It is the Holy Land’s Old Firm: Beitar Jerusalem v Bnei Sachnin, the team of the Israeli nationalist right against the Arab minority team. A father and his daughter are standing in the VIP section overlooking the Sachnin fans: the girl, no more than eight years old is learning new songs tonight. “Here she comes, the racist team of the country,” the father teaches her proudly. It is a song about Beitar, sung by the Beitar fans before every game. “May your village burn,” is another popular chant that the girl catches with ease. This one is directed only at Arab teams.

There were times when David Mizrahai led the singing among Beitar fans – and much more. He was a key member of La Familia, the notorious Ultras organisation that has Beitar under its spell and was regularly involved in violent attacks against rival fans. Mizrahi was the face of La Familia, always happy to shock the mainstream media with well-spoken racism. He led the protest when Beitar dared to sign to Muslim players and was one of the people responsible for actually turning Beitar into the racist team of the country.

These days you won’t find him among La Familia’s yellow-clad hordes. While some of his former friends are awaiting trial for the attempted murder of a Hapoel Tel Aviv fan, Mizrahi’s life took a different route. He still attends Beitar home games but stays away from the people who once adored him and now despise him. It is one of the most remarkable turnarounds in Israeli football history: the messenger of hate has become a  man of peace. The fan who used to lead manhunts of Palestinians in the streets and alleys of Jerusalem spends his time in the city’s schools preaching understanding and tolerance.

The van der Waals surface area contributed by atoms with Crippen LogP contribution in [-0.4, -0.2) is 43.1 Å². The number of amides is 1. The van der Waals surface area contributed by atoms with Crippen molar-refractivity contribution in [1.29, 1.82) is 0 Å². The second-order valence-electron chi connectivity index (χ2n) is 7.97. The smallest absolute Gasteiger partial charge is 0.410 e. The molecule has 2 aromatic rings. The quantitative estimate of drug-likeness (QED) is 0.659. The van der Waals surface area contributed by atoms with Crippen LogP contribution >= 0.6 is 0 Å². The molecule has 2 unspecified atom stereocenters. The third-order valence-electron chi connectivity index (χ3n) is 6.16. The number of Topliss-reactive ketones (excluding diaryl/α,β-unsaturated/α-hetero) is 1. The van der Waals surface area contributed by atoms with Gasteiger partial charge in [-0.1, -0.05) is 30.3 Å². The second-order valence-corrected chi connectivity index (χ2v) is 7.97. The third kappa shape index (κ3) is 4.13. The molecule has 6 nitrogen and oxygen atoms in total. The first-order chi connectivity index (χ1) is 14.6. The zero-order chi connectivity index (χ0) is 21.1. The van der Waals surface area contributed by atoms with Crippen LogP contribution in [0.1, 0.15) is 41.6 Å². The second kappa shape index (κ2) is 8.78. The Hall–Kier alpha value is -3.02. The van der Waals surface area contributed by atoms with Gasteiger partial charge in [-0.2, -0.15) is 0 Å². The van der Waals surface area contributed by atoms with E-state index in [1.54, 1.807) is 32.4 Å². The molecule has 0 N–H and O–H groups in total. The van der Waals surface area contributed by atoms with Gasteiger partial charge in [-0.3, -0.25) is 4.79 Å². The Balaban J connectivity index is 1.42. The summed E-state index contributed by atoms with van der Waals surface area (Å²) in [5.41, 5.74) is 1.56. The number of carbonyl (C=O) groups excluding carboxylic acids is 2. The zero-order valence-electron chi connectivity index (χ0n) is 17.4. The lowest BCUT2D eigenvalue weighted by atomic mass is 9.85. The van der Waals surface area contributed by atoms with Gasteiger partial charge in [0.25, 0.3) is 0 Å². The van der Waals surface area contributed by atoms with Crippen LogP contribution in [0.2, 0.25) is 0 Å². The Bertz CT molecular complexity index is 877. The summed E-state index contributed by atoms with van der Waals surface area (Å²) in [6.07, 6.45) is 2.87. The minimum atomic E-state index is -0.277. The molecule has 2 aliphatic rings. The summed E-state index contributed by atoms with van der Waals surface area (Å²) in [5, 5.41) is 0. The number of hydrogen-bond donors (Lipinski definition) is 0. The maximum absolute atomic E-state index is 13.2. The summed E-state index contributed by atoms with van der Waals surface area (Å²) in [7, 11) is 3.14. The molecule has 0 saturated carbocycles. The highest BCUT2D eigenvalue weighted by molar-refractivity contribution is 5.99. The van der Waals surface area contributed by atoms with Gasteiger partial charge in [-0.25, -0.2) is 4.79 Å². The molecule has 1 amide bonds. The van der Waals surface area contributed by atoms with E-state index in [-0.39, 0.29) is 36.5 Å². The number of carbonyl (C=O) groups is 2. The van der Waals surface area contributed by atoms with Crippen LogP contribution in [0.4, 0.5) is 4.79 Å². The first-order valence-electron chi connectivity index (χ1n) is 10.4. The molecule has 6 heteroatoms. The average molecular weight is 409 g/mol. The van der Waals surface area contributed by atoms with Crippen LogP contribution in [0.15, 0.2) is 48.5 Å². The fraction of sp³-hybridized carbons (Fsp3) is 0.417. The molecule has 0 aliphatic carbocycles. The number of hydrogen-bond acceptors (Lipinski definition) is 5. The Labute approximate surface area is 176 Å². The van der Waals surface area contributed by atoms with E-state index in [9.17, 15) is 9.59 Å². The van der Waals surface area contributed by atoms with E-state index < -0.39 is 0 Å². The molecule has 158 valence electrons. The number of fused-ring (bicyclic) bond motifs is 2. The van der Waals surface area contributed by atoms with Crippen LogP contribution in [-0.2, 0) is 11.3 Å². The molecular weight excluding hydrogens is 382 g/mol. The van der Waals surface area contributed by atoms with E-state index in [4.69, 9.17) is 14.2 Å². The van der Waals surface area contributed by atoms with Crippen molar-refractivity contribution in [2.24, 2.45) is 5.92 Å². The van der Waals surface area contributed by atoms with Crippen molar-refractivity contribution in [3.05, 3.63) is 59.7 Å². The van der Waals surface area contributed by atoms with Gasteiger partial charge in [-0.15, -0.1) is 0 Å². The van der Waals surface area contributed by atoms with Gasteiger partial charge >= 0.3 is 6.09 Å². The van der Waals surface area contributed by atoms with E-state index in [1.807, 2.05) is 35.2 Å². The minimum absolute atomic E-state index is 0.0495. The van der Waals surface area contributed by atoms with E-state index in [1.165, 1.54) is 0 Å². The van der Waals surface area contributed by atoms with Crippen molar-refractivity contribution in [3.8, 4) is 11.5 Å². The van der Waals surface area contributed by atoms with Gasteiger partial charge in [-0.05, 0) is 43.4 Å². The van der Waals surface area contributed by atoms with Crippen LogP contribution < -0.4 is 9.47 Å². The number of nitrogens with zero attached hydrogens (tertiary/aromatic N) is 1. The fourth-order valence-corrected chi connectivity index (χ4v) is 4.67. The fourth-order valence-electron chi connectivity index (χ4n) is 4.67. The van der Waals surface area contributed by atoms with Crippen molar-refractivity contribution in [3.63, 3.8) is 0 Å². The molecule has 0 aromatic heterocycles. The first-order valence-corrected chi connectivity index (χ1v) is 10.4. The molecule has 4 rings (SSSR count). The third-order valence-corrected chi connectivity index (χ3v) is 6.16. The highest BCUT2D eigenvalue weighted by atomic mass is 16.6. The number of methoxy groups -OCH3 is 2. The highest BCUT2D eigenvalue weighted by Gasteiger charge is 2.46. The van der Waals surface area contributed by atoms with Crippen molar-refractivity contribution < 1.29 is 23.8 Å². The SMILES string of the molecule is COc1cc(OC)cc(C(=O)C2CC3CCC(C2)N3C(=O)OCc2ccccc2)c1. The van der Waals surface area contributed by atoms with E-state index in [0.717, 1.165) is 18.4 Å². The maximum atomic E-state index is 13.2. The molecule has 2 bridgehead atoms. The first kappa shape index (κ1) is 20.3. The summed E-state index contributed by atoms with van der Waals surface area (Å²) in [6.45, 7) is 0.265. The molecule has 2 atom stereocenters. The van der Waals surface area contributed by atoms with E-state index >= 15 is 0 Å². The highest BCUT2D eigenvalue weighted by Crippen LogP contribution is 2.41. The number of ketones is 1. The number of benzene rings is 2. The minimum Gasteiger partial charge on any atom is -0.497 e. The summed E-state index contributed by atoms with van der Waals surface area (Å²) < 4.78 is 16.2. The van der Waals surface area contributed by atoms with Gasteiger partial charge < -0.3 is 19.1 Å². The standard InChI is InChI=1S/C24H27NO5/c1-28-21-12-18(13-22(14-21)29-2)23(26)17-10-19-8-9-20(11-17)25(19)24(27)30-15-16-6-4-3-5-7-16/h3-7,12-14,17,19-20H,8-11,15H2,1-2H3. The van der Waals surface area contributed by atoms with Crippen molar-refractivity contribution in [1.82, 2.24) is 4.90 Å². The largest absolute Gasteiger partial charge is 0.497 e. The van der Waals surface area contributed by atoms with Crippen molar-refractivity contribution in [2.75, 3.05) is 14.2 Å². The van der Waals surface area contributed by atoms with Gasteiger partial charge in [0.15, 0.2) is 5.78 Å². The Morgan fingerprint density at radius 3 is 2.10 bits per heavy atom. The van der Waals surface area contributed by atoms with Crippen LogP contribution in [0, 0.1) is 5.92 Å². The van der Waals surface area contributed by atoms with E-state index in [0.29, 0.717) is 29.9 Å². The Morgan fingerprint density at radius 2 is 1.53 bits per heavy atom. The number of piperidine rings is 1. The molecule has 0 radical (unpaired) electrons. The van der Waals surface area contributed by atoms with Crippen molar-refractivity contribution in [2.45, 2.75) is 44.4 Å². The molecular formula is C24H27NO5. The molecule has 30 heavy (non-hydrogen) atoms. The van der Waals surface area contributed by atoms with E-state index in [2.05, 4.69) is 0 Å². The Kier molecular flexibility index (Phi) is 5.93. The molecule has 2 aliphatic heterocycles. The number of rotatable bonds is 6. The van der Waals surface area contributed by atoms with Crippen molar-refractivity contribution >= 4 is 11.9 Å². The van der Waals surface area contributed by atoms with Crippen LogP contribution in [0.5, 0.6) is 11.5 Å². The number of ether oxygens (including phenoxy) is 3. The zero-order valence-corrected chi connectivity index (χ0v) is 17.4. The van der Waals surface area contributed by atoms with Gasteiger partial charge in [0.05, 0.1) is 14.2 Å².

Mizrahi was born in 1989 in a west Jerusalem neighbourhood to a poor family, the son of disabled parents who lived on state benefits and by begging on the street. He was sent to a religious boarding school in the south of the city in hope of him finding meaning and discipline. Instead he found Beitar. “I was 12 and I jumped over the fence of the boarding school, I put my kippa in my pocket and went to the nearby stadium,” he said. “It was Beitar against Maccabi Haifa, 20,000 people singing in unison, in love, passion, with flags and drums. I felt immediately that I had found a family. I started going to all the home games and then away games as well. Every shekel of my allowance went on games. Coming from such a poor background, Beitar gave me a warm hug, a sense of belonging, an anchor to life. As I went on I felt that I could lead people, that I could have control over them, that they were listening to me and that I had presence.”

Two years later, when he was 14, Mizrahi’s love for the club was confirmed. “Other people dream of being a football star,” he said. “I dreamt of being a famous fan. I asked my father for money to buy shoes, a man without a shekel in his pocket, a father who sometimes had to choose between medicine and food, and went and had my first tattoo to symbolise my love for the club. It shows the club crest of a menorah and the words, ‘Beitar Jerusalem, I was born for you, I will die to serve you’.”